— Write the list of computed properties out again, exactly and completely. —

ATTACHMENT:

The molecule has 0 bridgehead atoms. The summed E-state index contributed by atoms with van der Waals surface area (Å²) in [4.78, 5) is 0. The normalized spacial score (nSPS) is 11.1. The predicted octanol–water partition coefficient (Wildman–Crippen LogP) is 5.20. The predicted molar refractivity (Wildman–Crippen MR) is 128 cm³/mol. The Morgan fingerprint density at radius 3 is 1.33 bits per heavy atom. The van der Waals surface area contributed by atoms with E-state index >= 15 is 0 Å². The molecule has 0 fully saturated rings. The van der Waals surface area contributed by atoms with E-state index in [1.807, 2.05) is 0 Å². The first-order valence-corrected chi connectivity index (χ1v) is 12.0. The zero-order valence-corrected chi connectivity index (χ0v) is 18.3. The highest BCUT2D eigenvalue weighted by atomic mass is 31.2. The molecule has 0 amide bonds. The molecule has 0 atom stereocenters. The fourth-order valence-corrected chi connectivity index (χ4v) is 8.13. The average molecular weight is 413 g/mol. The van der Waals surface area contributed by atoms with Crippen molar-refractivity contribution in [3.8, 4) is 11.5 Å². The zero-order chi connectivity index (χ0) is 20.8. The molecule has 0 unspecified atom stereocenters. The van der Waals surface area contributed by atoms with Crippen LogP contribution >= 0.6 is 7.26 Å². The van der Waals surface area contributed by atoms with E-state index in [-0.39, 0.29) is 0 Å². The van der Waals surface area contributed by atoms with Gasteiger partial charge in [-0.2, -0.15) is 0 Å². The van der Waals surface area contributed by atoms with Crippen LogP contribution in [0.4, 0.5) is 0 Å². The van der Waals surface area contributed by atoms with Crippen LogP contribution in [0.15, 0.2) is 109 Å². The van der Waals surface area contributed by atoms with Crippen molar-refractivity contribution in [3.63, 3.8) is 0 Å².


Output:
The molecule has 0 bridgehead atoms. The summed E-state index contributed by atoms with van der Waals surface area (Å²) in [4.78, 5) is 0. The normalized spacial score (nSPS) is 11.1. The predicted octanol–water partition coefficient (Wildman–Crippen LogP) is 5.20. The predicted molar refractivity (Wildman–Crippen MR) is 128 cm³/mol. The Morgan fingerprint density at radius 3 is 1.33 bits per heavy atom. The van der Waals surface area contributed by atoms with E-state index >= 15 is 0 Å². The molecule has 0 fully saturated rings. The van der Waals surface area contributed by atoms with E-state index in [1.807, 2.05) is 0 Å². The first-order valence-corrected chi connectivity index (χ1v) is 12.0. The zero-order valence-corrected chi connectivity index (χ0v) is 18.3. The highest BCUT2D eigenvalue weighted by atomic mass is 31.2. The molecule has 0 amide bonds. The molecule has 0 atom stereocenters. The fourth-order valence-corrected chi connectivity index (χ4v) is 8.13. The average molecular weight is 413 g/mol. The van der Waals surface area contributed by atoms with Crippen molar-refractivity contribution in [3.8, 4) is 11.5 Å². The zero-order chi connectivity index (χ0) is 20.8. The molecule has 0 unspecified atom stereocenters. The van der Waals surface area contributed by atoms with Crippen LogP contribution >= 0.6 is 7.26 Å². The van der Waals surface area contributed by atoms with E-state index in [-0.39, 0.29) is 0 Å². The van der Waals surface area contributed by atoms with Gasteiger partial charge in [-0.2, -0.15) is 0 Å². The van der Waals surface area contributed by atoms with Crippen LogP contribution in [0.4, 0.5) is 0 Å². The van der Waals surface area contributed by atoms with Crippen LogP contribution in [0.15, 0.2) is 109 Å². The van der Waals surface area contributed by atoms with Crippen molar-refractivity contribution in [3.63, 3.8) is 0 Å².